Flat Island


Equal and Uniform Luck

As explained on the Welcome page, Flat Island is unique among the Chancy Islands in that all 500 households have exactly the same luck. Every year, every household has the same unexpected expenses of $2,000 (not actually “unexpected” since they are always the same) and the same catastrophic loss of $4,000. Every household has the same income and expenses and the expenses exactly balance the income. So each household begins with wealth equal to $205,000 and each maintains this same wealth forever. Nothing changes and, as a result, this island is quite uninteresting.

A graph plotting the wealth for each of the 500 households at Year 0 (green dots) and again in Year 50 (brown dots) from poorest on the left to wealthiest on the right (see below) shows two sets of data points — one on top of the other — at the $205,000 wealth mark. The Year-50 data points (brown) are on top, so those are the only ones we can see. And since the data points stretch evenly across the graph, they look like a horizontal brown line. It’s no wonder they call this Flat Island.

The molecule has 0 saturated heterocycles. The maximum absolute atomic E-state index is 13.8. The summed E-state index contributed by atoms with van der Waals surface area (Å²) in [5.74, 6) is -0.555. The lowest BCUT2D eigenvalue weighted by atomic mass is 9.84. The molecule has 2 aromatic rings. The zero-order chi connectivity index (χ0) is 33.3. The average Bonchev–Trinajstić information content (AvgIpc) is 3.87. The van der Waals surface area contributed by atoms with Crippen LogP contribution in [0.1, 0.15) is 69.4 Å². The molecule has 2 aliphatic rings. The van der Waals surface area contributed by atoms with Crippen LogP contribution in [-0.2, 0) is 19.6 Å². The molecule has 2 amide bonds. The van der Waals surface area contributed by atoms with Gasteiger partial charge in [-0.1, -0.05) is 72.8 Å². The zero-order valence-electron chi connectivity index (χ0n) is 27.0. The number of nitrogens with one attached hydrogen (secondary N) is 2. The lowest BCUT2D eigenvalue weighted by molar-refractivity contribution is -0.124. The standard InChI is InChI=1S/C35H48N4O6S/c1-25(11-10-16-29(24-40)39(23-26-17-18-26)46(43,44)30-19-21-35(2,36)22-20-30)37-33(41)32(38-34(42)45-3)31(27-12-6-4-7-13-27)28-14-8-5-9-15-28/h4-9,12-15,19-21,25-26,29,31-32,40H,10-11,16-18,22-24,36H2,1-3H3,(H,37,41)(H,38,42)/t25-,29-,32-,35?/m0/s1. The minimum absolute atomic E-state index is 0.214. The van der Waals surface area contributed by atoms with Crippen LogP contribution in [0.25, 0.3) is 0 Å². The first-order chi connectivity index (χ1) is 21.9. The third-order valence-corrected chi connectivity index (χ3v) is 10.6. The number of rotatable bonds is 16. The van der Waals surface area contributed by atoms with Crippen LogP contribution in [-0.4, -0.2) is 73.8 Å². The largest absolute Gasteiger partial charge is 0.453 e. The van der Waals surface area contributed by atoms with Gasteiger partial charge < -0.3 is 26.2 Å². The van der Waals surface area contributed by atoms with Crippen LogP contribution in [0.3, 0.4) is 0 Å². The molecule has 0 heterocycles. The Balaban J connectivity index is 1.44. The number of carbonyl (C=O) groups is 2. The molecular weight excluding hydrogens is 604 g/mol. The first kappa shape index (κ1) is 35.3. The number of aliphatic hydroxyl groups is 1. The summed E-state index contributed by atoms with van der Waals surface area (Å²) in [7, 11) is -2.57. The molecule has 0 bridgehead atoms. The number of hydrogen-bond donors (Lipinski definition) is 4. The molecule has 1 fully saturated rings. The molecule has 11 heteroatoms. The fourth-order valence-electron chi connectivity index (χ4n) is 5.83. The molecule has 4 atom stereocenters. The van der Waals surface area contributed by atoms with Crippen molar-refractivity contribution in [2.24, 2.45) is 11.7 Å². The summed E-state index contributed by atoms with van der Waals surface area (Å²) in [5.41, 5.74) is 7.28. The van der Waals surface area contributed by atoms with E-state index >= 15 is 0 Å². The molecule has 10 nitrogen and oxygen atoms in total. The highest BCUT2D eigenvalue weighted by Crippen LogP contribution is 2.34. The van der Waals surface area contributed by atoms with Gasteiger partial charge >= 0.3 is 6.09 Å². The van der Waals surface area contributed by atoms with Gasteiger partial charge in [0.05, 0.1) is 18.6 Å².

Flat Island Results Graph

Measures of Wealth Inequality

Since every household on Flat Island holds the same amount of wealth, these common measures of wealth inequality show no stratification at all:

Value
Range  (wealth of richest household minus poorest household)           $0
Gini Coefficient 0.00
Hoover Index (Robin Hood Index) 0.00
Coefficient of Variation 0.00
Quartile Coefficient of Dispersion (Q3–Q1)/(Q3+Q1) 0.00
Decile Coefficient of Dispersion (D9–D1)/(D9+D1) 0.00
20:20 Ratio  (ratio of wealth owned by the top 20% to the bottom 20%) 1.0
Palma Ratio  (ratio of wealth owned by the top 10% to the bottom 40%) 0.25

See an explanation of these Inequality Measures.

These results are not at all unexpected given that everyone on Flat Island is essentially identical and Lady Luck also treats them exactly the same. These results are also eminently fair: everyone is equally capable and works equally hard, so it is befitting that they all end up with equal wealth.

Living in a place so uniform that every household continues to have the same middle-class wealth forever would probably be wonderful, but also quite peculiar — and perhaps boring.

Next Stop

The situation on our next stop, Rugged Island, is more familiar.